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You are being redirected to ABC Office. Why? has joined their sister company ABC Office to provide our customers with a greater product selection, while offering the same great prices and service you have come to love and expect!If you have questions or concerns during this transition please give us a call at 1-800-658-8788, or email us at

Archive for the ‘Supplies’ Category

Why Should Your School Upgrade from 1.5 mil to 3 mil Roll Laminator Film?

Wednesday, October 19th, 2016


3 mil Roll Lamination Film

3 mil Roll Lamination Film



There are several different types of roll lamination film available today. Customers often ask, “What’s the best film for me?” We ask them about their application before recommending the optimum roll laminator film. When new customers call from a school ordering lamination film, we typically ask them about the film thickness they are currently using. If they tell us they are using 1.5 mil film, that’s when the conversation takes an interesting turn.


Not only is ABC Office roll laminating film affordable, it’s also made from high quality materials. Our roll laminating film makes posters, banners, signs, maps and other similar school projects look professional and highly presentable. Unfortunately, there are some 1.5 mil (this is a measurement in thousandths of an inch) lamination films out there that are actually not 1.5 mil in thickness. Some manufacturers will market school grade film as 1.5 mil thick when the actual thickness is closer to 1.2 mil. This film is a low-cost alternative that indeed saves the school money, but also sacrifices some of the rigidity and durability that most schoolteachers need in a lamination film. This is why ABC Office often upgrades its education clients from 1.5 to 3 mil film.


When schoolteachers and other employees visit our offices and have the opportunity to see the differences between 1.5 vs. 3 mil film, the contest is immediately over. They upgrade to 3 mil roll lamination film and never look back.


What is 3 mil Clear Lamination Film?


Three mil thick roll lamination film is basically an everyday film that will adhere to most printed documents, signs and posters. Clear film is popular with schools and copy shops because it works very well on a variety of substances. When properly laminated, clear 3mil film gives your document a professional, glass-like appearance. It comes in widths of nine, 12, 18, 25 and 27 inches.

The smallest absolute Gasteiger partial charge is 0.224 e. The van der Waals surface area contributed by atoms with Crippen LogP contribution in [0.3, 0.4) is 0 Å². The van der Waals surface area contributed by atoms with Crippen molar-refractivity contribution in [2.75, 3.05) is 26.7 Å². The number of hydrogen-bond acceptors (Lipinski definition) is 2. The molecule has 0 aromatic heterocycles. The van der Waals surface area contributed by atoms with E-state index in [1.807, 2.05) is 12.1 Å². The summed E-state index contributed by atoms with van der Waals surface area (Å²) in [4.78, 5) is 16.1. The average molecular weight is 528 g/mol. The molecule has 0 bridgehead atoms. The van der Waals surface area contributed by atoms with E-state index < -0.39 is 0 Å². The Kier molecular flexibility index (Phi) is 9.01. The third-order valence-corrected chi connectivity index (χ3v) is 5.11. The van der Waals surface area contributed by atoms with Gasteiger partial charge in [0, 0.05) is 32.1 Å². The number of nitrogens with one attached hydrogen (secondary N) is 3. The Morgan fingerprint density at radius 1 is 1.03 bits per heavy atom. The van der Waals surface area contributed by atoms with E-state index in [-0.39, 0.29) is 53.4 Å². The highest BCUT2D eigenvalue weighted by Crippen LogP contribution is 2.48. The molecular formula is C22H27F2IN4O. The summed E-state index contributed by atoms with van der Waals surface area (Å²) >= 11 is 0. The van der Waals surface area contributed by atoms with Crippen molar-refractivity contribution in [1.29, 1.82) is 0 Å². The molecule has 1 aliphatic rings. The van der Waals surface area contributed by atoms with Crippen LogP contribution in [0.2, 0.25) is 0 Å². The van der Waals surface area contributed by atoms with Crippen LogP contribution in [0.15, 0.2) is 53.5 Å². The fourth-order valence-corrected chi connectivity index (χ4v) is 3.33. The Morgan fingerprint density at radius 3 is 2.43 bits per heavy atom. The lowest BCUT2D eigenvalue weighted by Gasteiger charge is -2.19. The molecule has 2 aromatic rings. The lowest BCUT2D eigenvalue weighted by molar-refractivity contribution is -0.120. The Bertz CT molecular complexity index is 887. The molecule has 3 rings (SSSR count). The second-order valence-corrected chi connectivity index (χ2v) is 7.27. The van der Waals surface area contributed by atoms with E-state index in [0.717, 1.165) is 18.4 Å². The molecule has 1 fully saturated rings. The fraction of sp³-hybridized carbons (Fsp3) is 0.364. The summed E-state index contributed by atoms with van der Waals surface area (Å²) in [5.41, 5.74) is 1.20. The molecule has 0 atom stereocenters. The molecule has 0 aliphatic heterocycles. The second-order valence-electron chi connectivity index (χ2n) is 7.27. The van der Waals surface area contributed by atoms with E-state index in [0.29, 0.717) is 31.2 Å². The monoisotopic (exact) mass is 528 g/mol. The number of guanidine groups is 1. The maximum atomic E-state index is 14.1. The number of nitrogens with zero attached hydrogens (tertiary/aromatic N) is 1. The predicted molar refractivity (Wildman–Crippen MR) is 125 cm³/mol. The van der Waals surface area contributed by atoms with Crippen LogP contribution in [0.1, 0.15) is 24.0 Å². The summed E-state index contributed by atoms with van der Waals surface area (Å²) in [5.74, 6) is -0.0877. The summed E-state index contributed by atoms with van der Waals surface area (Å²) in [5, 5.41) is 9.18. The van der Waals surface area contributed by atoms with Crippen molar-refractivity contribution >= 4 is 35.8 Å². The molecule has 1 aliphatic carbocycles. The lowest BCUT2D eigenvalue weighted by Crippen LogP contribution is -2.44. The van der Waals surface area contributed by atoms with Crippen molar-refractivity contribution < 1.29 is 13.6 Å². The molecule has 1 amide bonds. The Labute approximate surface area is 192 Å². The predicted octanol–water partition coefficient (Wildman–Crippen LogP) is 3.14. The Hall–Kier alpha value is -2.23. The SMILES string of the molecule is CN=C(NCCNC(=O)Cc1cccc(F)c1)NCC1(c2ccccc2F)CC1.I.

Roll lamination film also comes in other mil thicknesses: five and ten mil. Some roll laminators, especially models purchases by most schools, are restricted to a narrow range of lamination film thicknesses … typically 1.5 to 3 mil. Be sure you are using laminate film that is compatible with your laminator.


At ABC Office we have the best selection and prices on roll laminating film available online. Our lineup also includes matt film, UV lamination film, pressure sensitive laminating film and more. We mostly sell clear glossy film, which means we are able to provide you with some of the lowest prices available online. We also offer roll lamination film core sizes and widths that accommodate most roll laminators available on the market. Some of the major manufacturers we represent include: Ledco, Sircle, GBC, Tamerica and more.


Contact ABC Office today at 1-800-658-8788 to ask about our selection of clear 3 mil lamination films.


Is Thermal Lamination Film Universally Accepted By All Hot Laminators?

Monday, July 23rd, 2012

Pouch LaminatorsI recently had a customer ask me if you had to use the laminating film indicated in the laminator’s manual. The manual indicated brand, size, thickness and a few other things. Most manufacturers want you to use their laminating film. GBC is a prime example of this. What many people don’t realize is that most laminating film (found here), regardless of brand, will work in your machine. There are just a few numbers you will need to be aware of before placing an order.

So why do manufacturers want you to use “their” film? It’s all about money. It’s kind of like my Volkswagen’s owner’s manual, which indicates I should have my car’s oil changed by an authorized Volkswagen technician. In reality, just about anyone can change the oil on my car. So now that we have established that you can use other brands of film with your laminator, what else should you look out for?